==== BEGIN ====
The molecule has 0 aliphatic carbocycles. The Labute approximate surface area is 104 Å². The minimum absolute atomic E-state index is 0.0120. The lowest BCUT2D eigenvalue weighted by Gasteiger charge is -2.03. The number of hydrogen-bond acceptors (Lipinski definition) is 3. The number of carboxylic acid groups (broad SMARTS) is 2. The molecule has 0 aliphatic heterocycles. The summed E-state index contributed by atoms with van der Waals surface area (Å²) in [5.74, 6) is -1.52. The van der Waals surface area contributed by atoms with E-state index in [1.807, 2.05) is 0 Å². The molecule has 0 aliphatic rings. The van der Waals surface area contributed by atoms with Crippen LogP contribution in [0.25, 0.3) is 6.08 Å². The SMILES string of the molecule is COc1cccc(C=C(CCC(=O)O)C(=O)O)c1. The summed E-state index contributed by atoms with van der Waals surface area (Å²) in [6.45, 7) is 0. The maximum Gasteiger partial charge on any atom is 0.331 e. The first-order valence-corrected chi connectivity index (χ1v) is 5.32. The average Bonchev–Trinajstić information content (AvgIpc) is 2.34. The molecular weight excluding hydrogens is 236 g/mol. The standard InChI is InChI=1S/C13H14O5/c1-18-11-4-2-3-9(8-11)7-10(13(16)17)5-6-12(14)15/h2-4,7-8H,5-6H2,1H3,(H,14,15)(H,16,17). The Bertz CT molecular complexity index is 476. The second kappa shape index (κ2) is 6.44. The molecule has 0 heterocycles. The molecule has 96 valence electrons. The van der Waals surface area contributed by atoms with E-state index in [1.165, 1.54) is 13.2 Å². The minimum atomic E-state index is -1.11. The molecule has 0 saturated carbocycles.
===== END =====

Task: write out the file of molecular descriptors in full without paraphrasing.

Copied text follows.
The molecule has 0 aliphatic carbocycles. The Labute approximate surface area is 104 Å². The minimum absolute atomic E-state index is 0.0120. The lowest BCUT2D eigenvalue weighted by Gasteiger charge is -2.03. The number of hydrogen-bond acceptors (Lipinski definition) is 3. The number of carboxylic acid groups (broad SMARTS) is 2. The molecule has 0 aliphatic heterocycles. The summed E-state index contributed by atoms with van der Waals surface area (Å²) in [5.74, 6) is -1.52. The van der Waals surface area contributed by atoms with E-state index in [1.807, 2.05) is 0 Å². The molecule has 0 aliphatic rings. The van der Waals surface area contributed by atoms with Crippen LogP contribution in [0.25, 0.3) is 6.08 Å². The SMILES string of the molecule is COc1cccc(C=C(CCC(=O)O)C(=O)O)c1. The summed E-state index contributed by atoms with van der Waals surface area (Å²) in [6.45, 7) is 0. The maximum Gasteiger partial charge on any atom is 0.331 e. The first-order valence-corrected chi connectivity index (χ1v) is 5.32. The average Bonchev–Trinajstić information content (AvgIpc) is 2.34. The molecular weight excluding hydrogens is 236 g/mol. The standard InChI is InChI=1S/C13H14O5/c1-18-11-4-2-3-9(8-11)7-10(13(16)17)5-6-12(14)15/h2-4,7-8H,5-6H2,1H3,(H,14,15)(H,16,17). The Bertz CT molecular complexity index is 476. The second kappa shape index (κ2) is 6.44. The molecule has 0 heterocycles. The molecule has 96 valence electrons. The van der Waals surface area contributed by atoms with E-state index in [1.165, 1.54) is 13.2 Å². The minimum atomic E-state index is -1.11. The molecule has 0 saturated carbocycles.